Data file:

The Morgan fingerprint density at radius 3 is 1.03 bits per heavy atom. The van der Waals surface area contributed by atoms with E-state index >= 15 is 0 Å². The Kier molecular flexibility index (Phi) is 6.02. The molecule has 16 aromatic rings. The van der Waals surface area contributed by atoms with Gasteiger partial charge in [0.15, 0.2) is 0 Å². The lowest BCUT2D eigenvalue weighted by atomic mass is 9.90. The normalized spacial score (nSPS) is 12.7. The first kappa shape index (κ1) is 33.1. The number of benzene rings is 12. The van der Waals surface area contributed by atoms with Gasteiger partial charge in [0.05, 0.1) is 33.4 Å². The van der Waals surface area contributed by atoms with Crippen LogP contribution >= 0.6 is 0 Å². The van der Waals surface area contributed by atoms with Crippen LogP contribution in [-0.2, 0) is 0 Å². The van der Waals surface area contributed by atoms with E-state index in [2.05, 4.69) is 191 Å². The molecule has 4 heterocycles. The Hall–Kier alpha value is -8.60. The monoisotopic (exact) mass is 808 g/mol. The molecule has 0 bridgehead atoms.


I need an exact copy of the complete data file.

The Morgan fingerprint density at radius 3 is 1.03 bits per heavy atom. The van der Waals surface area contributed by atoms with E-state index >= 15 is 0 Å². The Kier molecular flexibility index (Phi) is 6.02. The molecule has 16 aromatic rings. The van der Waals surface area contributed by atoms with Gasteiger partial charge in [0.15, 0.2) is 0 Å². The lowest BCUT2D eigenvalue weighted by atomic mass is 9.90. The normalized spacial score (nSPS) is 12.7. The first kappa shape index (κ1) is 33.1. The number of benzene rings is 12. The van der Waals surface area contributed by atoms with Gasteiger partial charge in [0.05, 0.1) is 33.4 Å². The van der Waals surface area contributed by atoms with Crippen LogP contribution >= 0.6 is 0 Å². The van der Waals surface area contributed by atoms with Crippen LogP contribution in [-0.2, 0) is 0 Å². The van der Waals surface area contributed by atoms with E-state index in [2.05, 4.69) is 191 Å². The molecule has 4 heterocycles. The Hall–Kier alpha value is -8.60. The monoisotopic (exact) mass is 808 g/mol. The molecule has 0 bridgehead atoms.